“Our genius is…to seek the hidden, single star, over the night horizon, we did not know we were following,” according to the British poet David Whyte, in his book, Consolations. This is the soul’s journey, the unique path only we can follow. And how fascinating that we follow our own star into the unknown.
This star-following is a mysterium tremendum et fascinans, a fearful and fascinating mystery.* Something in the deep of us knows that something outside of us, the star, is also somehow connected to us, speaking to us, calling us forth toward that “night horizon.” Such a journey can be terrifying because we really do not know where we are heading, and yet we are still being pulled forward.
Part of my family’s heritage is the story of how our Pop Carpenter, (grandfather on my mom’s side), felt called to build a bridge over a river in Maryland so that people living in his region didn’t have to drive many miles to get to the other side. Our Pop didn’t know the first thing about building a bridge. But he started following a “star into the unknown.” The bridge he built still stands today, despite the fact that winter ice flows right over the bridge most years. His star was fearful and fascinating and mysterious, and he followed.
My own story includes building a School for Contemplative Living over the past eight years, a kind of portable monastery, a bridge to the Divine, which I had never seen before and did not know how to build. I mean who builds a school with no building, or a monastery with no walls? And yet, a star beckoned over the night horizon. Without knowing where we were heading, a group of us followed into the unknown.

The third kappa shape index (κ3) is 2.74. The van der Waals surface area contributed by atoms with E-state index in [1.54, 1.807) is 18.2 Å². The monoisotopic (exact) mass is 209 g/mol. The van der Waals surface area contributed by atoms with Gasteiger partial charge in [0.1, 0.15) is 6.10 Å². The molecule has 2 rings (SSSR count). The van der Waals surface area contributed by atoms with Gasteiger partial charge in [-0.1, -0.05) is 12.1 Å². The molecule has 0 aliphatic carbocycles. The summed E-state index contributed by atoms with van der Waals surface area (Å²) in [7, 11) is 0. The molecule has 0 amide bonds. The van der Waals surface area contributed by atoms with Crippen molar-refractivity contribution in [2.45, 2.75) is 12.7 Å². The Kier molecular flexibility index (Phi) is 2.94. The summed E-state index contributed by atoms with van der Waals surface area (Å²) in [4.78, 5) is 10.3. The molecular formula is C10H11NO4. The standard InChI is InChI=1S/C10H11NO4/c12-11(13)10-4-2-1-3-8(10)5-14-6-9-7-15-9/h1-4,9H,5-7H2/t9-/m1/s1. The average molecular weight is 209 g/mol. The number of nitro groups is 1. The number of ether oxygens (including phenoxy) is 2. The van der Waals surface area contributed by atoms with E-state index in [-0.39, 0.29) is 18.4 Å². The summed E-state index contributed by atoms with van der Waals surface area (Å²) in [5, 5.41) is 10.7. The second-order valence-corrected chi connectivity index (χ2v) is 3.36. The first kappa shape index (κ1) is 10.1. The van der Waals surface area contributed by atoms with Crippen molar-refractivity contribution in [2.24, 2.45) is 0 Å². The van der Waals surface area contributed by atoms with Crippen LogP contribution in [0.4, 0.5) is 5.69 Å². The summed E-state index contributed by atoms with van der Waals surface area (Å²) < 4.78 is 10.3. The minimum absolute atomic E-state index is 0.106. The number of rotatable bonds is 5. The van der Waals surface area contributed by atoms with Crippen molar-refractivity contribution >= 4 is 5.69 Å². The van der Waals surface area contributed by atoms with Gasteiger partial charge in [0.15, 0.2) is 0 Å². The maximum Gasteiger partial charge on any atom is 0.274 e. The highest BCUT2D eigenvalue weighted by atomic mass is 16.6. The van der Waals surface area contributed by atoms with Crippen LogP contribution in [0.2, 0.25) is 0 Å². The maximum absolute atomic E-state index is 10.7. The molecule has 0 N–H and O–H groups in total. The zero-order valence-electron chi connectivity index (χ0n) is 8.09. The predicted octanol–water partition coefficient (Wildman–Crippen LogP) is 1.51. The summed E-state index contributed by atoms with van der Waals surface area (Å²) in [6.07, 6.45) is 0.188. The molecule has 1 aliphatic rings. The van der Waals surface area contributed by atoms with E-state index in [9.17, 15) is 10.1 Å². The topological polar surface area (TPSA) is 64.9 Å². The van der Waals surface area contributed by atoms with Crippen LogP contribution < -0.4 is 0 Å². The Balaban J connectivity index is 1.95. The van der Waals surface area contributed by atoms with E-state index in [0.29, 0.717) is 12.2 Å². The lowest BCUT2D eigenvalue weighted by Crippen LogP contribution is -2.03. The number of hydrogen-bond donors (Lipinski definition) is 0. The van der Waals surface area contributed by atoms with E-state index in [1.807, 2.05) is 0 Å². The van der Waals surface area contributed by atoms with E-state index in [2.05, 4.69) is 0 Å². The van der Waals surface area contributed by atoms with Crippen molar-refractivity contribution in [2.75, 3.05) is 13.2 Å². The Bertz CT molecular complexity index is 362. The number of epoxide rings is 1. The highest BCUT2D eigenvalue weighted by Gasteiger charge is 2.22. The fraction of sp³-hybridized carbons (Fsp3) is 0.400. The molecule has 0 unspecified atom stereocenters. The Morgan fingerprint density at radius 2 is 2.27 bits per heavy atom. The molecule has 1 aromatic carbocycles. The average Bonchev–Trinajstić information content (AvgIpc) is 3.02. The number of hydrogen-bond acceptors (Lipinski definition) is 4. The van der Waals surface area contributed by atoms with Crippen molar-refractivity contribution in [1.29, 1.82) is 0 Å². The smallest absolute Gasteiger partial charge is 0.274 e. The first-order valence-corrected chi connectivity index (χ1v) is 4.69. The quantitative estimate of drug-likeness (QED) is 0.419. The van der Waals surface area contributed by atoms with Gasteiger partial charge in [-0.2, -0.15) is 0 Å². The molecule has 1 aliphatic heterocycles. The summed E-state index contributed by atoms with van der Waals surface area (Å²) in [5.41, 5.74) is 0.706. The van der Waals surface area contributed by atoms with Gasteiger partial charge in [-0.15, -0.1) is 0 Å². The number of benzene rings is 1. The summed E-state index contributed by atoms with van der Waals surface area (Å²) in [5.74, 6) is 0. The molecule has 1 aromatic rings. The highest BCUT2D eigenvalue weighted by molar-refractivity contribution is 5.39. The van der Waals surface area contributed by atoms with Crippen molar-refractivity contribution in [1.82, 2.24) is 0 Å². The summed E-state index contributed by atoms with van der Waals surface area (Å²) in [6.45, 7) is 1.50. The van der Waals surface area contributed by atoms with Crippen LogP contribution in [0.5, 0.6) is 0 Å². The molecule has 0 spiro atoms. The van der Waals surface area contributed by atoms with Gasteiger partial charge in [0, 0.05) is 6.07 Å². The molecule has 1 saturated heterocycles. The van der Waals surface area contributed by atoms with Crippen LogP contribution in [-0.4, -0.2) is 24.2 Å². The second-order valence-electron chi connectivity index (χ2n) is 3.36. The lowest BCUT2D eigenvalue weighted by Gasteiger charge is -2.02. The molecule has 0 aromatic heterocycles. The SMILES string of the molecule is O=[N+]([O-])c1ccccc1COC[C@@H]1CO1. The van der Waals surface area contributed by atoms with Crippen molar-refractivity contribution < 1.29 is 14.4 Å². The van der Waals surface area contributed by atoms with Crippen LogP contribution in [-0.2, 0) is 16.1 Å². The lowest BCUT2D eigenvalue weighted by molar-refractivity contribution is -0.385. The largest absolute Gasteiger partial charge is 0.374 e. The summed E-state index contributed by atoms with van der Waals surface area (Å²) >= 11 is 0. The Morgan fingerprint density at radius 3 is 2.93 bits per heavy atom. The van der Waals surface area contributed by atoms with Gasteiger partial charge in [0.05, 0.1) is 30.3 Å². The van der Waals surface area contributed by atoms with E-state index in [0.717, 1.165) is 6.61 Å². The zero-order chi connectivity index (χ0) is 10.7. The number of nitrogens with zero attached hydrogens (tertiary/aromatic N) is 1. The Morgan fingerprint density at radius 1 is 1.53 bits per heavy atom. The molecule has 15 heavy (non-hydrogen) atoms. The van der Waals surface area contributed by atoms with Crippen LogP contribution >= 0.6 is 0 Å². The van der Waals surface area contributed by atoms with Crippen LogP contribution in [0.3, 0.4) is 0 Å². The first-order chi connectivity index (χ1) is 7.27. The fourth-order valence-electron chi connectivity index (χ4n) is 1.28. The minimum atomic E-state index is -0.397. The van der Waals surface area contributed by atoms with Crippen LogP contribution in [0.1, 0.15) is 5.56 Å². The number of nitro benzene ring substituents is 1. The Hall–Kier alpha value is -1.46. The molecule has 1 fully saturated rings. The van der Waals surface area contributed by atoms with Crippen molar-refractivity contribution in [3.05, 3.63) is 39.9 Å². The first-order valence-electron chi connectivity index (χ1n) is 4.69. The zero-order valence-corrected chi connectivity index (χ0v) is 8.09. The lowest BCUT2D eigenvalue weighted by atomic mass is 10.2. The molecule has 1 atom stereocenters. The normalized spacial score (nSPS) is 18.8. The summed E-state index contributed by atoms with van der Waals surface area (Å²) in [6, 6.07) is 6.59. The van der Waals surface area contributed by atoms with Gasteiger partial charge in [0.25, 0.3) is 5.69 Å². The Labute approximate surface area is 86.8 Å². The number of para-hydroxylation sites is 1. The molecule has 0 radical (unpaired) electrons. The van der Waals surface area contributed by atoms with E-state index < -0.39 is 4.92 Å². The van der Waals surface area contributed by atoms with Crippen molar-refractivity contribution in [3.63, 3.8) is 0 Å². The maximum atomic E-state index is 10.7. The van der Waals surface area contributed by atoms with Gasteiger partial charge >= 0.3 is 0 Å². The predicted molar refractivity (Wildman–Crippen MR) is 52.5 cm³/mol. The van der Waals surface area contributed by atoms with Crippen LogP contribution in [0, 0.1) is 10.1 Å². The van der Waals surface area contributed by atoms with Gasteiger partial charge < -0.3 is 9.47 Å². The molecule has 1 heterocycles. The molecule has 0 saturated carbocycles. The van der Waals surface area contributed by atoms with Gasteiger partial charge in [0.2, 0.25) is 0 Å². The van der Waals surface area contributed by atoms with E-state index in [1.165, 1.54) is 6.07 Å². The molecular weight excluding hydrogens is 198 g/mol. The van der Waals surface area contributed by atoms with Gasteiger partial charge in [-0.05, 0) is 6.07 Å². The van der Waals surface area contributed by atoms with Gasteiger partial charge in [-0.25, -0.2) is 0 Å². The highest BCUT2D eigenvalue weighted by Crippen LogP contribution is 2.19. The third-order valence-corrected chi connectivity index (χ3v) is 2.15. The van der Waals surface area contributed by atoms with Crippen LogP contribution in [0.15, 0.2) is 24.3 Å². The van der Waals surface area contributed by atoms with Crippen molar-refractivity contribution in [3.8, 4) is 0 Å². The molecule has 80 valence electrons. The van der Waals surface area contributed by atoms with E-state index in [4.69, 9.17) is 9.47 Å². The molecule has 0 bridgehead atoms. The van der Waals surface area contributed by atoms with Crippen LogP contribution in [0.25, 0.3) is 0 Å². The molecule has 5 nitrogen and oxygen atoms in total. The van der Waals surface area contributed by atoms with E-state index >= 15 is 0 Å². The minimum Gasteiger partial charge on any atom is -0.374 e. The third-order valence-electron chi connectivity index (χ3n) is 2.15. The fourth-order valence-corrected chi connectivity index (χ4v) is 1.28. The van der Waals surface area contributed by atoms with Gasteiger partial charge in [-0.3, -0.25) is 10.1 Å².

Our star-following is a fearful and fascinating mystery, and we are still following down an unfolding path toward a horizon we cannot see. But there is nowhere I would rather be than on this journey. For there is a gentle light, silent as a candle in my soul, that is somehow connected to that beckoning star. My genius is not about being smart. Mine is to humbly follow, always admitting: “I do not know the way ahead, but I do see a star.”
During the late night this week I have looked out of our fourth-story windows and seen some of the downtown skyscrapers, like Benson Towers. I have felt a calling to take the training in contemplative practices to some of the executives working in those businesses. I see hospitals and businesses needing us to follow our star right into their midst. How could that happen? Should we start building a bridge to the Divine through teaching contemplative practices there? There is no one asking us to come. Why go there?
Once again this star-following is a mysterium remendum et fascinans. I can’t explain it. And yet, a strong urge is arising to follow that star. Perhaps you have stood in such a place, or are standing there right now. May we find the courage and wisdom of the Holy to enter the fearful and fascinating mystery again. Amen.
(This phrase comes from Rudolph Otto, The Idea of the Holy).